An article aimed at insurers (Claims Magazine, Oct. 2002 by Tewabe Joro Ayenew) speaks to insurance carriers handling large claims portfolios. But its lessons apply more broadly, and it unearths a provocative metric.
In brief, the article concludes that as to two common efforts – legal bill auditing by third parties and law departments seeking lower hourly rates – “neither approach is strategically sound.” “Not only has fee auditing created discord between insurers and their counsel, some state courts have held that it may violate attorney-client confidentiality.” I have wondered the same about e-billing auditors.
Instead, to lower the total cost of litigation, the article urges law departments to (1) promote collaboration with outside counsel, (2) implement case budgets, (3) pursue more sophisticated quantitative analysis of data, (4) evaluate the performance of outside counsel, and (5) invest in telecommunications technology.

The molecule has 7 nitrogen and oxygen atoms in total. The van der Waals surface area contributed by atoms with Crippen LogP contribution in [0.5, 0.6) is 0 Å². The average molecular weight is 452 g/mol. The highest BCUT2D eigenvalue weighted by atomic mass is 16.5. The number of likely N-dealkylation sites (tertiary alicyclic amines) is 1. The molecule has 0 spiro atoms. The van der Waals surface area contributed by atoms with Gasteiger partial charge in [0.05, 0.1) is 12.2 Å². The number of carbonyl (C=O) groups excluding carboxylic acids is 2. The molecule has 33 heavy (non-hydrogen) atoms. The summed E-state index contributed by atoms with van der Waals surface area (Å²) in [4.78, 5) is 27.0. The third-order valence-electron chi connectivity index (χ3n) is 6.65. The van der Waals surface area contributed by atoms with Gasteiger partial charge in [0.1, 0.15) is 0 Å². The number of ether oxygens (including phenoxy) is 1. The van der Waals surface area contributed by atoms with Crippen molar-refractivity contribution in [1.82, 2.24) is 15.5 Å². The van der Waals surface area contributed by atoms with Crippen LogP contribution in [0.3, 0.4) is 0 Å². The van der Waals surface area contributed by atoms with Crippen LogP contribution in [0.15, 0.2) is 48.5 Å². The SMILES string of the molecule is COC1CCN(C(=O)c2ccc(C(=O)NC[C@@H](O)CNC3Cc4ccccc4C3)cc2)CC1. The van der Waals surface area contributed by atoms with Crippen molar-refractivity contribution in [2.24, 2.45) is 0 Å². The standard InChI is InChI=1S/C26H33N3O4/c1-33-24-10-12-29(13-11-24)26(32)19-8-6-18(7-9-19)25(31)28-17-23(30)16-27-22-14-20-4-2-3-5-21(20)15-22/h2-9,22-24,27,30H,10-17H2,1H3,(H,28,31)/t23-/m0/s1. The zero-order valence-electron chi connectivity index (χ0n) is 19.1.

The provocative metric supported closer collaboration. “A recent study showed that without effective collaboration, loss overpayments equaled 17 percent of the total loss indemnity payment on litigated cases.” No reference accompanied that quote. My reading of it is that for the insurance companies studied, those cases lacking effective collaboration cost 17 percent more than they otherwise would have with effective collaboration. I wish we knew more about the details.